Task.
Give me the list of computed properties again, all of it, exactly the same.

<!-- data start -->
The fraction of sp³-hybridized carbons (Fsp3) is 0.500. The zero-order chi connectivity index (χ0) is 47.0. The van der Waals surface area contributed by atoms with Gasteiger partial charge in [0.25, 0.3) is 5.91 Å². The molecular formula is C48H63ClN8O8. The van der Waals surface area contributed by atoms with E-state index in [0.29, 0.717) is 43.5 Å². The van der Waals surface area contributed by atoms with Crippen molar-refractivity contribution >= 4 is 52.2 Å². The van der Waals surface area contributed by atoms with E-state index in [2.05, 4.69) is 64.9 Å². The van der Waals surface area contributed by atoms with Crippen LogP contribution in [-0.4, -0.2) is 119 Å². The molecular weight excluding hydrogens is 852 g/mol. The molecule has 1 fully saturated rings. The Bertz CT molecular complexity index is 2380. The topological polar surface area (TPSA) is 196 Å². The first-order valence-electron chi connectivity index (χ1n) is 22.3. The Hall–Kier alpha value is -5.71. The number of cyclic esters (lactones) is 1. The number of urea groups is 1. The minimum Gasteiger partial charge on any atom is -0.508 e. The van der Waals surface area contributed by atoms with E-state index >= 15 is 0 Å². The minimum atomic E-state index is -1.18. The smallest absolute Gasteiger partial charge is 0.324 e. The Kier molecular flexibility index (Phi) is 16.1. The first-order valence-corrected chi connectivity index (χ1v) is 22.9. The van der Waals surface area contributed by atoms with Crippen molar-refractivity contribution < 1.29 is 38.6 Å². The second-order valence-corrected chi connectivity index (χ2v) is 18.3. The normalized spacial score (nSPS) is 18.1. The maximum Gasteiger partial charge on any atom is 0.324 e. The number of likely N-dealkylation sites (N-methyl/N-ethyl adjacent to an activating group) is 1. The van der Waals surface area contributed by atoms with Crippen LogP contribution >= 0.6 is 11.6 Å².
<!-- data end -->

The fraction of sp³-hybridized carbons (Fsp3) is 0.500. The zero-order chi connectivity index (χ0) is 47.0. The van der Waals surface area contributed by atoms with Gasteiger partial charge in [0.25, 0.3) is 5.91 Å². The molecular formula is C48H63ClN8O8. The van der Waals surface area contributed by atoms with E-state index in [0.29, 0.717) is 43.5 Å². The van der Waals surface area contributed by atoms with Crippen molar-refractivity contribution >= 4 is 52.2 Å². The van der Waals surface area contributed by atoms with E-state index in [2.05, 4.69) is 64.9 Å². The van der Waals surface area contributed by atoms with Crippen LogP contribution in [-0.4, -0.2) is 119 Å². The molecular weight excluding hydrogens is 852 g/mol. The molecule has 1 fully saturated rings. The Bertz CT molecular complexity index is 2380. The topological polar surface area (TPSA) is 196 Å². The first-order valence-electron chi connectivity index (χ1n) is 22.3. The Hall–Kier alpha value is -5.71. The number of cyclic esters (lactones) is 1. The number of urea groups is 1. The minimum Gasteiger partial charge on any atom is -0.508 e. The van der Waals surface area contributed by atoms with E-state index >= 15 is 0 Å². The minimum atomic E-state index is -1.18. The smallest absolute Gasteiger partial charge is 0.324 e. The Kier molecular flexibility index (Phi) is 16.1. The first-order valence-corrected chi connectivity index (χ1v) is 22.9. The van der Waals surface area contributed by atoms with Crippen molar-refractivity contribution < 1.29 is 38.6 Å². The second-order valence-corrected chi connectivity index (χ2v) is 18.3. The normalized spacial score (nSPS) is 18.1. The maximum Gasteiger partial charge on any atom is 0.324 e. The number of likely N-dealkylation sites (N-methyl/N-ethyl adjacent to an activating group) is 1. The van der Waals surface area contributed by atoms with Crippen LogP contribution >= 0.6 is 11.6 Å².